Thanks for the Lessons

While some people open up easier than others, I truly believe that if you give people a chance they’re probably going to teach you something – or at least confirm something that you only “sorta kinda” knew, but perhaps need to more deeply engrain in your psyche…

For this week’s musings, I’m going to get a bit nostalgic with y’all and share some of my favourite lessons from a few of the interesting people who have kindly shared a little piece of themselves with me. Continue reading

A Victim’s Logo

“Of all the parts of your body, be most vigilant over your index finger, for it is blame-thirsty. A pointed finger is a victim’s logo… No matter how abominable your condition may be, try not blame anything or anybody: history, the state, superiors, race, parents, the phase of the moon, childhood, toilet training, etc… The moment that you blame somewhere, you undermine your resolve to change anything.” – Joseph Brodsky. Continue reading

The Paradox of Our Time (Meh).

“Have we all become so isolated, so lacking in social connection, so busy staring into our devices, that we’re forced into a relationship with a disembodied algorithm? Is that humanity’s final chapter?”

These are some of the questions posed in a recent SMH column, by a writer I’m quite fond of (although don’t know personally). But I don’t agree with everything he says, and on this particular matter my thoughts are, “Who the heck cares?” Here’s a unique and controversial idea – what if we just take care of our own business? Continue reading

An Ordinary Day

“Jack Pines are not lumber trees and they won’t win many beauty contests either. But to me this valiant old tree, solitary on its own rocky point, is as beautiful as a living thing can be. In the calligraphy of its shape against the sky is written strength of character and perseverance, survival of wind, drought, cold, heat, disease… In its silence it speaks of wholeness, an integrity that comes from being what you are.” – Douglas Wood. Continue reading

Self-Love: It’s a Rort.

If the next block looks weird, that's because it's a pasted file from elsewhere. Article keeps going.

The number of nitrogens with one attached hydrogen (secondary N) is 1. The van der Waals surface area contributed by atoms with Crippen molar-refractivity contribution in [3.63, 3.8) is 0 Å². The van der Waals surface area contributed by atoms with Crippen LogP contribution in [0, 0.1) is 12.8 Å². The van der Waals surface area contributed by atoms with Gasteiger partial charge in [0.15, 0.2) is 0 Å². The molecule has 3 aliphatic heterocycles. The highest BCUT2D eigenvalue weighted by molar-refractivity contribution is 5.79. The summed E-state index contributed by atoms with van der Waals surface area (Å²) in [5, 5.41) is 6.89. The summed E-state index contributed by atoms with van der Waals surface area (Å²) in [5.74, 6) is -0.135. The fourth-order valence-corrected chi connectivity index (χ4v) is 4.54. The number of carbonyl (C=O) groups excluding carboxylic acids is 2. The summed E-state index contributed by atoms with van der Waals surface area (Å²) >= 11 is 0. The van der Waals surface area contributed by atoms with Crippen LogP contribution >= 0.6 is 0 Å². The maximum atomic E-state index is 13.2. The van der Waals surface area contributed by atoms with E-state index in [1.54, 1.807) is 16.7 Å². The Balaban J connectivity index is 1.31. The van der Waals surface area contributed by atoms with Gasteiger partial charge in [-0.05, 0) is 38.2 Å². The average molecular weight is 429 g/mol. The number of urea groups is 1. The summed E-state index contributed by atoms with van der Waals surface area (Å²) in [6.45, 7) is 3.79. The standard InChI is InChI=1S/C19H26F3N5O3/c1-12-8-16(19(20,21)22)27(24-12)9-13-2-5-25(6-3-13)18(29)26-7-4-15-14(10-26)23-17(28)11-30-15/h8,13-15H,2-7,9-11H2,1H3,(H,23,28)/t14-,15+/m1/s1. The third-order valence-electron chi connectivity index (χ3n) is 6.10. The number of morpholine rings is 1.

“We were never really born, we will never really die. It has nothing to do with the imaginary idea of a personal self, other selves, many selves everywhere: Self is only an idea, a mortal idea. That which passes into everything is one thing. It’s a dream already ended,” wrote Jack Kerouac in a letter to his first wife, found in The Portable Jack Kerouac. Continue reading

7 Thoughts for the Day

1. We can hold an instant in time in our hands with a photograph, and we can hold hours of time in our hands with a DVD. How fuckin’ weird is that?

2. The planets are moving further apart from each other at an increasing rate as space expands. If it’s just the continuation of the big bang, why is it speeding up not slowing down? Scientists don’t know and I think that’s COOL.

3. Because of space we carve objects into separate identities and give things their own names and attributes. Yet we ignore space most of the time when without it, there would be nothing to name. Poor ol’ space. Continue reading

Oops… I forgot I Was Ordinary

It all started as a single thought. Doesn’t it always start that way?

I’d been feeling pretty good for quite a long time, but after the horrific bombing in Manchester, other world events and the way the media gobbled it all up excitedly, it was easy to let negative thoughts seep in. It’s life, it happens. But instead of greeting these emotions and moving them along, I invited them in for a cuppa. Continue reading

Letters to My Ex: What’s in It for Me?

The vast majority of the writers I have contacted about the Letters to My Ex anthology have embraced the concept right away: it’s about women and connection. The letters are written to an unnamed, often male recipient, but it’s not about men at all.

A friend recently suggested it might be best to spell out the ‘what’s in it for me’ factor. Since I’ve had a few people write to me asking about payment (there’s no payment), I’m going to address this perfectly reasonable question. Continue reading

Why I Hate Being Nice: Eckhart-Fucking-Tolle, Clementine Ford & The Fat Stinkin’ Elephant in the Room

I cringe when I look back on any writing I’ve done where I talk about being fairly content in life, “Mostly happy, more centred than ever.” I don’t cringe because it’s a lie. I cringe because it paints only a partial truth – I am MOSTLY happy. You must not forget the MOSTLY. It was a fucking long road to get to MOSTLY from RARELY. Why am I yelling? Continue reading